Lord Rothschild famously said, “the time to buy is when there's blood in the streets.” A confluence of technical reasons and limited fundamental disappointment has led to remarkable carnage in the merger arbitrage space over the last month, leaving the streets flowing red.
Merger arbitrage is a strategy where investors purchase the stock of a company being acquired in an attempt to capture the spread between the current market price and the proposed acquisition terms. Because announced deals may break, the target stock typically trades at a discount to the ultimate closing price (the “gross spread”). Merger arbitrage investors seek to capture the risk premium embedded in the chance that deals do not close. The fact that deals blow up is precisely why there is an enduring risk premium associated with the activity. Investors typically access this risk premium as part of their alternatives bucket and, indeed, our Alternative Allocation Strategy includes an allocation to GMO’s Event-Driven Strategy.
Earlier in the year in “A SPAC-tacular Distraction,” our Event-Driven team noted the event-driven landscape (in which merger arbitrage is the primary strategy) was suffering from a supply/demand imbalance. Capital normally allocated to merger arbitrage was flowing to hot SPAC deals, while a concurrent increase in M&A activity led to too little capital chasing too much deal volume. What were attractive resulting spreads then however blew out in the last few weeks, largely for technical and not fundamental reasons. Only one merger deal (Willis Towers Watson/AON) has broken recently. One break, though, was all it took to trigger a sizable widening of spreads, given the technical imbalances we noted combined with worries about potential changes in the U.S. antitrust landscape and ongoing volatility in the U.S.-China relationship.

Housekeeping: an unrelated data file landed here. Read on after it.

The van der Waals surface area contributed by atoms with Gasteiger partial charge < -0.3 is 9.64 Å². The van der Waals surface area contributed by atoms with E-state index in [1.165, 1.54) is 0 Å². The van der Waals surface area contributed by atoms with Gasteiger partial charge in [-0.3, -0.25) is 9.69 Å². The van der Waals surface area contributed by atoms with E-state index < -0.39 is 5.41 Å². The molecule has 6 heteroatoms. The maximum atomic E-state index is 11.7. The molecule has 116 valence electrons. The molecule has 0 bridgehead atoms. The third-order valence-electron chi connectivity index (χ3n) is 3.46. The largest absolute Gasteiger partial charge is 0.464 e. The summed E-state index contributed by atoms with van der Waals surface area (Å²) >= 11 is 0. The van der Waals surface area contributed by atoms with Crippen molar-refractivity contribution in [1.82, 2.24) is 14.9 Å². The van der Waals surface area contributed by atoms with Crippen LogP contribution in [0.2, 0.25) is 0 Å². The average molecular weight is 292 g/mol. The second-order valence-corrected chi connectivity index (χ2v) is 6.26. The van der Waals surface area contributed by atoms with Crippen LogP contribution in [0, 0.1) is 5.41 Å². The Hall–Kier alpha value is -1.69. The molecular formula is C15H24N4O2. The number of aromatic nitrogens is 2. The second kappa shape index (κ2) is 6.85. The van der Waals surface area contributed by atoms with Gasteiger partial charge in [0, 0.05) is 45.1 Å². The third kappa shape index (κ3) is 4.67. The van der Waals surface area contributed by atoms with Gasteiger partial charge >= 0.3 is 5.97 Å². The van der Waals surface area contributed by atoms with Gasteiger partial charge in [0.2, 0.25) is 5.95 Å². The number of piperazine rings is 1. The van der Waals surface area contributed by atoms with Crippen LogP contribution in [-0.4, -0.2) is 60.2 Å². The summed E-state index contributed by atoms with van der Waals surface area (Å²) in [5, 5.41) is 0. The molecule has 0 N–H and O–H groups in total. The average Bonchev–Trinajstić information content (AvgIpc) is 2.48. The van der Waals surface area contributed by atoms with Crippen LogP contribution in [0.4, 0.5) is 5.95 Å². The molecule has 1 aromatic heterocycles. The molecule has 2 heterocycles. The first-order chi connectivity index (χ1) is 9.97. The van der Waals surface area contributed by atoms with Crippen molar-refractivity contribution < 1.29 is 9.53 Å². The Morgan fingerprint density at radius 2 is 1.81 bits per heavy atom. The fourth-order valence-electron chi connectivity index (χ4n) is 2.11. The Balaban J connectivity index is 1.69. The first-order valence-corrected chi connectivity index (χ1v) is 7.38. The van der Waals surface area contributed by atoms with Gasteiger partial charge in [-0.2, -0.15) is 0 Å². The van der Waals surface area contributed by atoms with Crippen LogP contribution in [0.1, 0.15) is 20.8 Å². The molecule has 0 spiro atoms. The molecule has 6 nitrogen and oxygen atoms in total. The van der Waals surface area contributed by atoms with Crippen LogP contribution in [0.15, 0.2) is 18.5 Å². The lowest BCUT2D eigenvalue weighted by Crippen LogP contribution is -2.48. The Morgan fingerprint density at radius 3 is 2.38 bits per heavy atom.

The display above indicates just how severe this selloff in the merger arbitrage space has become and why the asset class offers a compelling opportunity in an environment in which traditional stock and bond valuations look stretched. The chart breaks the daily weighted average gross spread of our Event-Driven Strategy going back to late 2014 into quartiles and calculates the median spread for each cohort. The overall median spread across nearly 1,700 observations has been 5.9%. Wide deal spreads are a key indicator of attractive prospective returns. Earlier in the month, our portfolio’s weighted average gross spread stood at a whopping 11.3%, far in excess of the top quartile’s 9.7% median. Even after the hectic rush of forced selling has largely calmed, its impact lives on and this metric remains elevated in the top quartile.
The merger arbitrage world isn’t fundamentally scarier today than it was just a few weeks ago, but current spreads suggest it is. While technical imbalances like we’re seeing today are difficult to time with precision, we believe investors with a long-term mindset should be focusing closely on merger arbitrage today.
Download article here.